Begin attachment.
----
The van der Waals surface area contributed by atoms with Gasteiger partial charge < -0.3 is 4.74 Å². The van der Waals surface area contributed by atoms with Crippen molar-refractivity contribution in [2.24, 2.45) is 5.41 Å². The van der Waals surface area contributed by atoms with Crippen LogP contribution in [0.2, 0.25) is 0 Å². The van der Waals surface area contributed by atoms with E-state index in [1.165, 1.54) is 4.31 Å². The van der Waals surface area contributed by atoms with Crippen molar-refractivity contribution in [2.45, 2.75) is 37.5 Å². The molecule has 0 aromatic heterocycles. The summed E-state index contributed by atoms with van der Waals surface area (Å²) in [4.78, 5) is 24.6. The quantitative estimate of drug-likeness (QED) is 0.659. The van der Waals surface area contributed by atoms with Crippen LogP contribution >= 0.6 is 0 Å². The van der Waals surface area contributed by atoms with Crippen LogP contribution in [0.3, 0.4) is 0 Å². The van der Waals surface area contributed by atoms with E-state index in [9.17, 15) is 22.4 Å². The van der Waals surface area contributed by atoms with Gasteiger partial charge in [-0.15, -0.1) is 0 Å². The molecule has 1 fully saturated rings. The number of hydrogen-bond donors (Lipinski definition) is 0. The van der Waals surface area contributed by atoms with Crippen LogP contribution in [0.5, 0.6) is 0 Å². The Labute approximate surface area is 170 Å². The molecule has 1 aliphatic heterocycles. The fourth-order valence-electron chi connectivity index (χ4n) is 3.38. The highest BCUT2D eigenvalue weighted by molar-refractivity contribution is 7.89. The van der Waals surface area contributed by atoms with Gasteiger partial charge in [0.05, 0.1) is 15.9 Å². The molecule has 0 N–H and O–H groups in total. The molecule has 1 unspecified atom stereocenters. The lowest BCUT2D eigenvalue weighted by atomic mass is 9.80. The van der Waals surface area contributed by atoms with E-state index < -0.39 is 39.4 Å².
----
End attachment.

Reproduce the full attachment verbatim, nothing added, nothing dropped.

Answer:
The van der Waals surface area contributed by atoms with Gasteiger partial charge < -0.3 is 4.74 Å². The van der Waals surface area contributed by atoms with Crippen molar-refractivity contribution in [2.24, 2.45) is 5.41 Å². The van der Waals surface area contributed by atoms with Crippen LogP contribution in [0.2, 0.25) is 0 Å². The van der Waals surface area contributed by atoms with E-state index in [1.165, 1.54) is 4.31 Å². The van der Waals surface area contributed by atoms with Crippen molar-refractivity contribution in [2.45, 2.75) is 37.5 Å². The molecule has 0 aromatic heterocycles. The summed E-state index contributed by atoms with van der Waals surface area (Å²) in [4.78, 5) is 24.6. The quantitative estimate of drug-likeness (QED) is 0.659. The van der Waals surface area contributed by atoms with Crippen LogP contribution >= 0.6 is 0 Å². The van der Waals surface area contributed by atoms with Crippen LogP contribution in [0.3, 0.4) is 0 Å². The van der Waals surface area contributed by atoms with E-state index in [9.17, 15) is 22.4 Å². The van der Waals surface area contributed by atoms with Gasteiger partial charge in [-0.15, -0.1) is 0 Å². The molecule has 1 fully saturated rings. The number of hydrogen-bond donors (Lipinski definition) is 0. The van der Waals surface area contributed by atoms with Crippen LogP contribution in [0.5, 0.6) is 0 Å². The Labute approximate surface area is 170 Å². The molecule has 1 aliphatic heterocycles. The fourth-order valence-electron chi connectivity index (χ4n) is 3.38. The highest BCUT2D eigenvalue weighted by molar-refractivity contribution is 7.89. The van der Waals surface area contributed by atoms with Gasteiger partial charge in [0.05, 0.1) is 15.9 Å². The molecule has 0 N–H and O–H groups in total. The molecule has 1 unspecified atom stereocenters. The lowest BCUT2D eigenvalue weighted by atomic mass is 9.80. The van der Waals surface area contributed by atoms with E-state index < -0.39 is 39.4 Å².